For decades, a sombreroed peasant named Pancho has been sleeping against a saguaro, seemingly unaware of any controversy over whether he's a racist stereotype.

Now, he's opening eyes -and minds - at Tucson's main library.

This month, the downtown library is showcasing images of the so-called Sleeping Mexican, depicted on countless kitschy souvenirs and motel and restaurant signs.

To some, he's as politically incorrect as a black-skinned lawn jockey, a stinging insinuation that Mexicans are lazy.

Others see Pancho in the opposite light, as a tribute to manual laborers who work themselves to exhaustion, then catnap so they can get up and work some more.

Library officials almost didn't allow the Sleeping Mexican exhibit, fearing some visitors would be offended, said the owner of the items on display.

"They thought it would be too controversial," but later reconsidered, said Jill Janis of Tucson, who's been collecting the figure since the 1970s.

The library's new director, Melinda Cervantes, said the display was approved before she started the top job. She said it seems there was an internal review, during which the library briefly removed information about the Sleeping Mexican exhibit from its website.

Janis, a professional organizer, owns about 1,300 items bearing the image, likely one of the world's largest collections.

Her stash includes furniture, jewelry, clocks, clothing, candle holders, ashtrays, bookends, dinnerware, wall tiles, wind chimes and an array of salt-and-pepper shakers.

Many are thrift-store or yard-sale finds from the U.S. and Europe. Others were obtained online or at auction, like the vintage 1940s bed Janis sleeps on, which has a Sleeping Mexican on the headboard.

About 160 of her pieces are on loan to the library, arranged in glass display cases inside the front door.

"No matter what you think of this widespread, controversial image - reviled and beloved - you'll be impressed by all the different kinds of objects that were decorated with it," the library website now says.

Janis said she started collecting because she was charmed by the image and its ubiquity. Only later did she realize it rubbed some people the wrong way.

"I have a couple gorgeous silver pins and as many compliments as I get, I've also had people tell me they're offended," she said.

Maybe that's because not all Sleeping Mexicans are created equal. A few Janis has come across have been modified in ways that make her cringe.

"They are not all innocent little guys. Some are showing flat-out drunks, where someone has taken the image and made it seem very negative."

Tucson has become a ground zero of sorts in the debate over the figure's meaning.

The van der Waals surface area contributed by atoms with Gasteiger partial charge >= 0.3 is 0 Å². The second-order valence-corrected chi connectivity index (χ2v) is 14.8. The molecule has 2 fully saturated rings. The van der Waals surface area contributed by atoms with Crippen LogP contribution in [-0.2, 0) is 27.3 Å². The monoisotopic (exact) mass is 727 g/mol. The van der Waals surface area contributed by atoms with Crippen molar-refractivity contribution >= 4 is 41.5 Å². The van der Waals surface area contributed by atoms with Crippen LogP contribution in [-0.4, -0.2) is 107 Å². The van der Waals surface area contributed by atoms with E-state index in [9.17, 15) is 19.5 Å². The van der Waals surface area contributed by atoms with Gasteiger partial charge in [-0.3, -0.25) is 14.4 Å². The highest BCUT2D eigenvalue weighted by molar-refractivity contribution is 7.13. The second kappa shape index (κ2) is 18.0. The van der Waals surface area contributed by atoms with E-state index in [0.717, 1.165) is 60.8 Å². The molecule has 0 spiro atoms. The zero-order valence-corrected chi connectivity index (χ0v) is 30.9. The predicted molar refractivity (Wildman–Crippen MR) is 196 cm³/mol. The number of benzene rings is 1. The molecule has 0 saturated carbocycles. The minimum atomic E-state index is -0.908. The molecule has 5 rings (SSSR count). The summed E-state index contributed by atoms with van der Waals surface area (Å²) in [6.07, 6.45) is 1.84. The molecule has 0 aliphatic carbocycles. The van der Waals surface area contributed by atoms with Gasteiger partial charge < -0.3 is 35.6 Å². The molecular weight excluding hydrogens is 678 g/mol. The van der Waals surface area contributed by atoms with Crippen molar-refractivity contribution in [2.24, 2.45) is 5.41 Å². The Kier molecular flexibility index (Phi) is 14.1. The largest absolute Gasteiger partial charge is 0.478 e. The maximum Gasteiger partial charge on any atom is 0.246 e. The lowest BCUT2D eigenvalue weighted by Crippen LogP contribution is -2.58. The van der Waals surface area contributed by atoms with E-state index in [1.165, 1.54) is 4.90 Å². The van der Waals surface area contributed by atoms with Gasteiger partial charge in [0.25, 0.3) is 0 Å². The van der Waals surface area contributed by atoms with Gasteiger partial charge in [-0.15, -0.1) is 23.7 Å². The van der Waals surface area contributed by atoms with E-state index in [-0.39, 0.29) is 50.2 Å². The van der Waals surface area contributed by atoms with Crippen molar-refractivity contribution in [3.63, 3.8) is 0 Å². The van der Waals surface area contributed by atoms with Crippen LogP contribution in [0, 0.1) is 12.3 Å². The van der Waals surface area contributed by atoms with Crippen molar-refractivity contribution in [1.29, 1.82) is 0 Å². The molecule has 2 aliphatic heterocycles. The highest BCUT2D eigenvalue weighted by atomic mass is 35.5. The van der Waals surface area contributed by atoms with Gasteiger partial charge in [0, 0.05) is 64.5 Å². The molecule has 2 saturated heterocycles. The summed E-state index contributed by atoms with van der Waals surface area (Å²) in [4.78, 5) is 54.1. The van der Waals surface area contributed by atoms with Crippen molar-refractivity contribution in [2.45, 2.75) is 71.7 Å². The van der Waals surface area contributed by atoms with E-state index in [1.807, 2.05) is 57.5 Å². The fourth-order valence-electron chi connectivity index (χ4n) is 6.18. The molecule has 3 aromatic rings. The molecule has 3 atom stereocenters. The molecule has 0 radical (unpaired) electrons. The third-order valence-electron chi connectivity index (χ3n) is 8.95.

Besides being home to Janis' collection, it's also home to one of the world's few experts on the image's history and symbolism.

Maribel Alvarez, a cultural anthropologist at the University of Arizona who specializes in folklore and culture of the Southwest, has been researching the Sleeping Mexican for 10 years. She and Janis recently became acquainted, and are collaborating on several projects, including a coffee table book and a traveling exhibit.

Alvarez said the first references to the Sleeping Mexican are found in travelogues from the late 1800s, written by Americans who visited Mexico and observed indigenous laborers at rest.

Later, as auto travel grew and U.S vacationers had more access to border areas, the image took hold on tourist souvenirs, motel signs, and eateries offering Mexican food.

"It's interesting to see how people assign different meanings to it that are so opposite, so much at odds," Alvarez said.

Some find it deeply upsetting, she said, citing the example of a 2007 TV show starring comedian George Lopez, who was outraged when a Sleeping Mexican statue appeared on a white neighbor's lawn.

Conversely, those who see the image as an homage to hard work roll their eyes if anyone suggests it's a sign of laziness, Alvarez said,

"They think that is sick, as if to say 'Don't they know Mexicanos are very hardworking people?' "

At the library one recent morning, the Sleeping Mexican exhibit drew curious gazes from patrons, but no one seemed offended.

"I don't know how other people see it, but I see it as a Mexican stopping to take a rest after a hard day's work," said Melissa Angulo, 24, a bright-eyed blonde. "I've never thought about it in a negative way. Not at all."

Alvarez said the image's meaning continues to evolve.

Some Chicano artists and activists are giving the Sleeping Mexican a cultural makeover - for example, by showing him reading, rather than sleeping, in the shade of his hat.

"I don't think there's a right way or a wrong way to view him," she said of Pancho, who's said to be named after Mexican revolutionary Pancho Villa.

"To assume it's one-dimensional, all good or all bad, nothing in culture is like that."

Contact reporter Carol Ann Alaimo at or at 573-4138.

If you go

• What: Collection of Sleeping Mexicans

• Where: Joel D. Valdez Main Library, 101 N. Stone Ave.

• When: Daily until June 30. For library hours, call 594-5500.